According to new data, harvesting in Europe has caused the continent to lose a vastly increased area of forests in recent years, reducing the continent’s carbon sequestration capacity and placing doubts on the EU’s ability to mitigate the climate crisis.

Many of the EU’s forests, which roughly accounts for about 38% of its land surface area, are managed and harvested regularly for timber production. However, according to satellite data, the loss of biomass increased by 69% in the period from 2016 to 2018 when compared with the same period from 2011 to 2015. The area of forest harvested increased by 49% in the same comparison, published in the journal Nature Research

Even accounting for natural events such as fires and heavy snows, this data shows that far more harvesting of forests has occurred in Europe in a short period of time.

Other factors may include increased demand for wood as fuel and expansions of timber markets along with wood products. This data shows that forests are being unsustainably harvested.

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Of 26 countries studied, this harvesting is most pronounced in Sweden, which accounted for 29% of the increase, Finland for about 22%, and Poland, Spain, Latvia, Portugal and Estonia jointly accounted for about 30% of the increase. 

Guido Ceccherini of the EU Joint Research Centre and lead author of the study, says that the observed increase in harvesting and the subsequent loss of biomass was unlikely to result in the decline of overall forested area in the EU as harvested forests regenerate. However, it would disrupt the carbon absorption capacity of the forests in the short term, he said. 

Ceccherini says, “The forests continue to remain a carbon sink, but less than before. Even if part of the harvested biomass carbon is used in long-lasting wood products, possibly replacing more energy -intensive materials such as steel or cement, most of it will return to the atmosphere as CO2 in a short period of time, [from] months to a few years. Until the carbon stock in harvested areas returns to previous levels, which takes several decades, depending on the type of forest, an increase in harvest is therefore equivalent to an increase in carbon dioxide emissions to the atmosphere.”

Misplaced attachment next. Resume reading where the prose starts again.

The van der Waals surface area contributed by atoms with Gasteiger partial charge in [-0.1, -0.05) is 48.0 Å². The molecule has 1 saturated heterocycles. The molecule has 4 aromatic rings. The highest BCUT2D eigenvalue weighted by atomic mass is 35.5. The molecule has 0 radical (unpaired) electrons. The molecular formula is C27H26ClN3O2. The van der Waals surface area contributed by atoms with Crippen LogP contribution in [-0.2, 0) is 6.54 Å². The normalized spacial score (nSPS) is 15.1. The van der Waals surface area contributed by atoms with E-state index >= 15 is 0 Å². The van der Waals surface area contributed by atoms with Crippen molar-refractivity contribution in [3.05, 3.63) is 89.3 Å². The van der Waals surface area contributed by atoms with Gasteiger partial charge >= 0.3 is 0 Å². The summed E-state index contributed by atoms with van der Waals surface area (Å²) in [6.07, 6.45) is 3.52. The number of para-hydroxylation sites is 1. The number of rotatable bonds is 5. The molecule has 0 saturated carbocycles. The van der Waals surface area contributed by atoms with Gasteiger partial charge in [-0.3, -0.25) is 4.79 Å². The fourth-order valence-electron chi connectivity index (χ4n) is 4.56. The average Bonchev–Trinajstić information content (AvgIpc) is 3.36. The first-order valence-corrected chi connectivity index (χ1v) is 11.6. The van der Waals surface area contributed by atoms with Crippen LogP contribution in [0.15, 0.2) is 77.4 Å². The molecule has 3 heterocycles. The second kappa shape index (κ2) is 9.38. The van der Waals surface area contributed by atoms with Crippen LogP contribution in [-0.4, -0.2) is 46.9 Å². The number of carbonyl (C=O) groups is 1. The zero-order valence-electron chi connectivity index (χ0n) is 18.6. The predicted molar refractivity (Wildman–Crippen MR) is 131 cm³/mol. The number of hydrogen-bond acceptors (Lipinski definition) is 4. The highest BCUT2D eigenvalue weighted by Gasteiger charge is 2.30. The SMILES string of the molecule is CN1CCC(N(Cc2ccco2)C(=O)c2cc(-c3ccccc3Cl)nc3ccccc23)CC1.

Although Europe’s carbon balance may not be greatly affected in the long term, with harvested forests regenerating, the researchers claim that it is important to find out why harvesting has increased so rapidly, as this may indicate larger underlying issues with regards to the way in which Europe’s forests are being managed. More research is needed in order to establish definitive causes. However, the researchers have hypothesised that an increase in the demand for timber and wood products, such as pulp and paper, and more burning of biomass for fuel may be the reasons for the rapid rise in harvesting observed in the Nordic countries. 

Professor Thomas Crowther, founder of Crowther Lab, who was not involved in the research, said: “It is concerning to see that the increasing demand for forest products may be reducing the carbon stored within living biomass in European forests. It is possibly more concerning that forest removal may also threaten the storage of carbon below ground. These high-latitude forests support some of the largest soil carbon stock on Earth. If forest clearing threatens the integrity of high-latitude soil carbon stocks, then the climate impacts may be stronger than previously expected.” 

Forests offset about 10% of the EU’s greenhouse gas emissions. While the areas harvested are likely to be replanted and the growth will continue to absorb carbon dioxide from the atmosphere, a recent study that found that the climate crisis is driving the shift towards younger and shorter trees in forested ecosystems places doubt on the ability of these forests to continue to offset this volume of carbon dioxide in the long term.

Featured image by: Hans Permana